New Zealand academics investigate Maori acquaintance letter

A debate over the nature of science has become a litmus test for academic freedom in New Zealand, as some prominent academics risk expulsion from the country’s scholarly academy.

The Royal Society of New Zealand (RSNZ) is investigating current and former University of Auckland professors whose controversial letter to the editor of The New Zealand auditor, published in July, criticized the integration plans Maori mātauranga (Maori knowledge) in the science school curriculum.

The RSNZ received five complaints demanding disciplinary action against the three members of society who had contributed to the letter: medical scientist Garth Cooper and philosopher Robert Nola, as well as psychologist Michael Corballis, who initiated the letter. Professor Corballis, who won the Rutherford Medal – RSNZ’s highest honor – in 2016, died suddenly last month.


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New Zealand’s Education Act guarantees academics and students the freedom to “question and test conventional wisdom, come up with new ideas, and express controversial or unpopular views” within the framework of the law. The Listener the authors of the letter insisted that they were exercising this right by criticizing the incorporation of Maori mātauranga in school and university science programs, which they equated to giving creationism the same scientific status as evolutionary biology.

But the plaintiffs alleged that the perpetrators had committed at least nine breaches of the RSNZ Code of Professional Standards and Ethics – including by failing to behave with … protecting vulnerable persons “- and violated” the obligation of good character ” of the society.

The RSNZ then opened a formal investigation. Its complaints procedures state that the board of the society “may initiate an investigation if it has reason to suspect that a member may have breached … obligations.”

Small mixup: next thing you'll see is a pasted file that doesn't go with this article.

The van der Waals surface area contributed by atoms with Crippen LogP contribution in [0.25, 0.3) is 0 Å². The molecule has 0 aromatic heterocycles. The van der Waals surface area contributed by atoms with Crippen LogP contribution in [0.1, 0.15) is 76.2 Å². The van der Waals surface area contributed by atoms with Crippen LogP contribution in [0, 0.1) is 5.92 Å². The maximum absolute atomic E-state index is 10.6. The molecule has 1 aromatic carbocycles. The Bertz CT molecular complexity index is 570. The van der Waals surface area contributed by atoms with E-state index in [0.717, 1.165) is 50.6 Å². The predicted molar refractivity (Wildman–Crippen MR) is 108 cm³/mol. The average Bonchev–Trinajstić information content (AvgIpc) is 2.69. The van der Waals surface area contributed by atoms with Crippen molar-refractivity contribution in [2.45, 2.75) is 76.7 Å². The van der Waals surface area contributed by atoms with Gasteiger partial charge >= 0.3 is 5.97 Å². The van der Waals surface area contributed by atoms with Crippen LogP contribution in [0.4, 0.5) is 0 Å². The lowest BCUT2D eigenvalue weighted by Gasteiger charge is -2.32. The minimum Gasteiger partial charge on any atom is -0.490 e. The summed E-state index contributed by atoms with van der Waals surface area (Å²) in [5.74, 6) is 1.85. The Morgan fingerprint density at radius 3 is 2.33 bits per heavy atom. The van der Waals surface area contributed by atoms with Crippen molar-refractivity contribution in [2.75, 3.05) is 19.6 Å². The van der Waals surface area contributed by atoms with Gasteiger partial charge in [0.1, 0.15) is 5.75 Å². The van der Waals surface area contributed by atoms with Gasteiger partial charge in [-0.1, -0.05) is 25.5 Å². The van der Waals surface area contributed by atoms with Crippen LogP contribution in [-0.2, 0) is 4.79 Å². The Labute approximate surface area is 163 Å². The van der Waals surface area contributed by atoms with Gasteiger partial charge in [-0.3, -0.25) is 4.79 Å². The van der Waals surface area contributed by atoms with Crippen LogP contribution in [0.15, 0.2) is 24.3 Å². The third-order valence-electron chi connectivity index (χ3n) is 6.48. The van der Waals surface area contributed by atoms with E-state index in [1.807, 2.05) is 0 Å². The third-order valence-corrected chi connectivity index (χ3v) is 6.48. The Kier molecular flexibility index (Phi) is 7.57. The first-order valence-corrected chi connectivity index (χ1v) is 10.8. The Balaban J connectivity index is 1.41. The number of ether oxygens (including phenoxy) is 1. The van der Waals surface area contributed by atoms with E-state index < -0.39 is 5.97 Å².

Massey University theoretical chemist Peter Schwerdtfeger, who won the Rutherford Medal in 2014, said the company’s approach was baffling. “I think they had a choice, but it was rejected outright. The Royal Society is now so influenced by Maori mātauranga the ideology that they’ve started a formal process, and once you’ve started it you can’t stop it, ”he said.

Professor Nola said the investigation is currently determining whether the complaints can be prosecuted under RSNZ rules. He said the Listener the letter was not a research and therefore was not covered by the company code.

“The Education Act and Code give us the right to express our opinions, in a clause about being a critic and a conscience of society, even though the opinions may be unpopular. We had no idea at the time how popular or unpopular they were. They turned out to be more popular than we thought, ”he said.

Critics have questioned how the RSNZ could undertake an impartial investigation after its president and the chairman of its academy’s executive committee denounced the Listener authors of the letter in a statement posted on the company’s website.

Times Higher Education understands that two of the three panelists originally recruited to investigate the complaints were withdrawn after it emerged that they had signed an open response condemning the Listener letter.

RSNZ said it was unable to comment until disciplinary proceedings took their course. THE also unsuccessfully solicited comments from the president of the company, the president of the executive committee of his academy and several leading critics of the Listener letter.

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